When it comes to who does and who does not receive treatment, doctors and policy makers would have to make hard decisions in the event of flu pandemic. This is according to Prof. Frederick Burkle who is a Senior Fellow with the Harvard Humanitarian Initiative at Harvard University’s School of Public Health.
Exploring the populations who have the greatest chance of getting the virus, shows that the metropolitan areas are going to be the ones where epidemics can take off. According to Prof. Burkle “…that is exactly where the virus will want to go if it wants to stay alive. If you are living in a rural area where people aren’t living close to each other, the disease is not going to spread.”
The way doctors currently treat patients will fundamentally change to take on a population-based health care approach. He says: “The individual is really not important. My goal is to make sure that every patient will not transmit it to somebody else. In a normal ICU situation, you have a special nurse, two or three other nurses, and a whole team of doctors. In (a pandemic) it will be like Africa. The definition of intensive care of a hospital in Africa is that you might have a nurse that day.”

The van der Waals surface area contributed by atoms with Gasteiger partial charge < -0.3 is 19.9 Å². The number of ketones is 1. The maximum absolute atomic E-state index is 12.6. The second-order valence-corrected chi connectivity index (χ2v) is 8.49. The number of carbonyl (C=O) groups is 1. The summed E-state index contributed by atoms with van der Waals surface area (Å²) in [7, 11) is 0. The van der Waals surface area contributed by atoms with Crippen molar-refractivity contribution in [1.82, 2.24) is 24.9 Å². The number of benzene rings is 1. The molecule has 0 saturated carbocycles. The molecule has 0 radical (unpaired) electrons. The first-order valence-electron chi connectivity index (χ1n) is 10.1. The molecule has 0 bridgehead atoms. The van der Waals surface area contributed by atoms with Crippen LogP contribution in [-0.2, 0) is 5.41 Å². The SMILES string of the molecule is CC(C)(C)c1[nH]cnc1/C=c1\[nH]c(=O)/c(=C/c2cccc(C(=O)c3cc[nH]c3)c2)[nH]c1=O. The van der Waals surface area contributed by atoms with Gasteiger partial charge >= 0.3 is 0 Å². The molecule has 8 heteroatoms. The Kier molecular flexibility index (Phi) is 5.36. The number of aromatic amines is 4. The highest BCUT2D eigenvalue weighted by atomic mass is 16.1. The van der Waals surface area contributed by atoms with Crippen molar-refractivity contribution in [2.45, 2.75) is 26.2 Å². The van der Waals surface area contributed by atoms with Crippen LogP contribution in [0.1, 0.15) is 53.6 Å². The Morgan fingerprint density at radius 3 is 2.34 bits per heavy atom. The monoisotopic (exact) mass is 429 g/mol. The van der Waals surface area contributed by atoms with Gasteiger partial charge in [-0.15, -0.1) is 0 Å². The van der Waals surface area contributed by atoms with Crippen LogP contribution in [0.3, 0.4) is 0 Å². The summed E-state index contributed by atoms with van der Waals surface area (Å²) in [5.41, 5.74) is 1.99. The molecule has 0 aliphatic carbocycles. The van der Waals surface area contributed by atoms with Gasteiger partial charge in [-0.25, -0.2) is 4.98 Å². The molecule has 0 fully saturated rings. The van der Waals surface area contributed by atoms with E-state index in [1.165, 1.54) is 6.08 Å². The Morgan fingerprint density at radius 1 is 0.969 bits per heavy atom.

A shortage of ventilators in Ireland poses a tough question to doctors in deciding who gets to live or die – just as ventilator shortages elsewhere in the world, including the US. Prof. Burkle adds that exclusion criteria must be agreed upon before the event. He adds: “Someone may come in with a cardiac arrest or respiratory arrest because of the disease. Resuscitation is high maintenance. We use a lot of medication and equipment. Chances are, resources will not allow (resuscitation) to happen”.
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